Oberlin Blogs

Let's Get Political

November 10, 2015

Emma Davey ’18

I officially declared my major a couple weeks ago, and it feels good. I've known that I wanted to be a politics major since pretty early on in my college experience, but having it down on paper makes it official. How exactly did I know?

Flashback to first semester of freshman year. Scared new Oberlin student Emma is trying to figuring out many things, including what kinds of clubs to join. I see flyers for Students United For Reproductive Freedom.

"All right," I think, "I am indeed a student who would happily unite with others for the purposes of reproductive freedom."

I went to the first meeting and loved it. I kept returning.

I noticed something.

I've always been a feminist, and I've always been passionate about reproductive freedom. But through attending these meetings, I started to realize that that was my primary passion. That's what was getting me enraged and engaged.

I came to Oberlin thinking I wanted to major in cinema studies. And that thought was legit. When I was about twelve, I saw The Virgin Suicides by Sofia Coppola, and it blew my damn mind.

"Whoa whoa whoa! You're telling me that women can direct movies? What a concept! Lemme get in on that action!" - essentially my thought process.

I really enjoyed the cinema studies class I took at Oberlin, but it wasn't what made me think about my future. I always intended on minoring in politics because I've always been a political person. When I was four, the 2000 elections were going on. I asked my dad who he was voting for, and he told me Al Gore. I told my dad that then I too would vote for Al Gore.

Much to my disappointment, I still had fourteen years of waiting before I could vote. Fourteen long years.

My first time voting last year was one of the happiest moments of my life. I filled out an absentee ballot instead of voting in Ohio because Wendy Davis was running for governor of Texas, and I would do everything in my power to see that happen (spoiler alert - it didn't). Also, I told Ms. Davis to her face that I was going to vote for her in my first election, so it would have been awkward if I didn't.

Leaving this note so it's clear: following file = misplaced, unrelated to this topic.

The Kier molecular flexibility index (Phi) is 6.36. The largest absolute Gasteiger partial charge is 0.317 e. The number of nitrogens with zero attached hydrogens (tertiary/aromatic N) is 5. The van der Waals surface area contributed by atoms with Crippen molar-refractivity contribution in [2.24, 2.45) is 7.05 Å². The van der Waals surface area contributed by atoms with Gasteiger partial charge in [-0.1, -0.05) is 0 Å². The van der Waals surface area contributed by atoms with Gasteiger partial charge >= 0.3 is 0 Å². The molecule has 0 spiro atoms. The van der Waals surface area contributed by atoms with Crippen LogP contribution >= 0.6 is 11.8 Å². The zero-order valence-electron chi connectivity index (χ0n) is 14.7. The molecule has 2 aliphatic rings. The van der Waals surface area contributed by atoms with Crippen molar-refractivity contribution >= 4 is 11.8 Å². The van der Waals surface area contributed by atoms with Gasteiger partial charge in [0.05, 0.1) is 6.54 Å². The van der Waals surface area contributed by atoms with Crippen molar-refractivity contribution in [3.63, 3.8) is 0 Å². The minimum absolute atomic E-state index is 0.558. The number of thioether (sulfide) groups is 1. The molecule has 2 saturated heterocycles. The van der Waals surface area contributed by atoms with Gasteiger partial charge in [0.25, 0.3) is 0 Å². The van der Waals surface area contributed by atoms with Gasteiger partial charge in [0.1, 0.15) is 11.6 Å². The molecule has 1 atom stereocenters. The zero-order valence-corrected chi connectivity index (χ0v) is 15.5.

Oberlin is the perfect place for me to be a political person.

First is the obvious - Oberlin is a top notch school. The education I'm getting here is amazing. While academia often fails to include viewpoints that aren't white, male, and Western, Oberlin does a good job of trying to be inclusive. That doesn't mean it's always perfect (because boy, oh boy, is this stuff ingrained in us!), but it's aware of the issue, unlike other schools.

Even though I didn't love my first politics class, I loved all the activism going on around campus. I was (and still am) constantly hearing about issues and the ways that I can better approach them, issues that I didn't totally have a grasp on before coming here, like police brutality. There is a dialogue happening all the time. It can be exhausting, but at the end of the day, it's so worth it. However, self-care is also important, and it's important to occasionally take a step back and not surround yourself with politics. But that's a whole other can of worms....

I've been putting off writing this section of this post because there are so many ways that society has my made my choice of major more and more relevant (which is not a good thing). So here's just what I can think of at the top of my head.

Everything that happened with Planned Parenthood this summer. Every presidential candidate on the GOP side. The fact that there's still a wage gap. No guaranteed family leave. Rape culture. Lack of abortion access. Fedora-wearing, Reddit-using "nice guys." Toxic masculinity that has led to mass shootings. The fact that mass shootings are allowed to happen. Climate change deniers. The numerous ways that racism still permeates our society. There are lots more reasons, but these are just a few.

Whenever I see these news stories, I get frustrated. I feel powerless. That's why I decided to become a politics major, because I want to gain the knowledge and skills to turn that frustration into something productive. It won't be easy, but it will be worth it.

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